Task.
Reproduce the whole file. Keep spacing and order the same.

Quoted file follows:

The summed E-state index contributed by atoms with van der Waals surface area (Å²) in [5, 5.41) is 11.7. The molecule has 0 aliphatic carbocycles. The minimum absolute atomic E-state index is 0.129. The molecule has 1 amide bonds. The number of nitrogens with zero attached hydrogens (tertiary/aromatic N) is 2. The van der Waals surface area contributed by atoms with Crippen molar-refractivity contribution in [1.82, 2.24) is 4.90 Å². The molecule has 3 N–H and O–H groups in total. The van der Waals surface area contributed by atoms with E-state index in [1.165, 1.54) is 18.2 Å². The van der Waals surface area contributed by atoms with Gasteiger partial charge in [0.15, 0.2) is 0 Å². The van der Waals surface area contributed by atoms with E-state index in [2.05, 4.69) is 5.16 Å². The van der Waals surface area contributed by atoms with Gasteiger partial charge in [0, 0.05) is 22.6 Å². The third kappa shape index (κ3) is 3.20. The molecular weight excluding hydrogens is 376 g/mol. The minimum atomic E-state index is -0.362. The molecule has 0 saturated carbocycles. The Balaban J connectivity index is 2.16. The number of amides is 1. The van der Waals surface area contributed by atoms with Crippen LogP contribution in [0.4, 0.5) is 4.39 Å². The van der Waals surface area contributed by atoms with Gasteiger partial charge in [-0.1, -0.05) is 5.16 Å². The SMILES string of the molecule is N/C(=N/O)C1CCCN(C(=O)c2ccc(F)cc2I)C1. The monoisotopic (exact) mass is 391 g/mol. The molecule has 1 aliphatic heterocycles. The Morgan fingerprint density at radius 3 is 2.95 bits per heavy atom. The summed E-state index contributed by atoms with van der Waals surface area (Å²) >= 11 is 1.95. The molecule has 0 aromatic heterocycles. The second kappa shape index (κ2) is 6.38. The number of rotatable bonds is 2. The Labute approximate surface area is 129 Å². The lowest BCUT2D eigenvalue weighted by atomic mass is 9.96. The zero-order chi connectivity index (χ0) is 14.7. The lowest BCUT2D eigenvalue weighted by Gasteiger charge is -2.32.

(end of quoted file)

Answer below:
The summed E-state index contributed by atoms with van der Waals surface area (Å²) in [5, 5.41) is 11.7. The molecule has 0 aliphatic carbocycles. The minimum absolute atomic E-state index is 0.129. The molecule has 1 amide bonds. The number of nitrogens with zero attached hydrogens (tertiary/aromatic N) is 2. The van der Waals surface area contributed by atoms with Crippen molar-refractivity contribution in [1.82, 2.24) is 4.90 Å². The molecule has 3 N–H and O–H groups in total. The van der Waals surface area contributed by atoms with E-state index in [1.165, 1.54) is 18.2 Å². The van der Waals surface area contributed by atoms with Gasteiger partial charge in [0.15, 0.2) is 0 Å². The van der Waals surface area contributed by atoms with E-state index in [2.05, 4.69) is 5.16 Å². The van der Waals surface area contributed by atoms with Gasteiger partial charge in [0, 0.05) is 22.6 Å². The third kappa shape index (κ3) is 3.20. The molecular weight excluding hydrogens is 376 g/mol. The minimum atomic E-state index is -0.362. The molecule has 0 saturated carbocycles. The Balaban J connectivity index is 2.16. The number of amides is 1. The van der Waals surface area contributed by atoms with Crippen LogP contribution in [0.4, 0.5) is 4.39 Å². The van der Waals surface area contributed by atoms with Gasteiger partial charge in [-0.1, -0.05) is 5.16 Å². The SMILES string of the molecule is N/C(=N/O)C1CCCN(C(=O)c2ccc(F)cc2I)C1. The monoisotopic (exact) mass is 391 g/mol. The molecule has 1 aliphatic heterocycles. The Morgan fingerprint density at radius 3 is 2.95 bits per heavy atom. The summed E-state index contributed by atoms with van der Waals surface area (Å²) >= 11 is 1.95. The molecule has 0 aromatic heterocycles. The second kappa shape index (κ2) is 6.38. The number of rotatable bonds is 2. The Labute approximate surface area is 129 Å². The lowest BCUT2D eigenvalue weighted by atomic mass is 9.96. The zero-order chi connectivity index (χ0) is 14.7. The lowest BCUT2D eigenvalue weighted by Gasteiger charge is -2.32.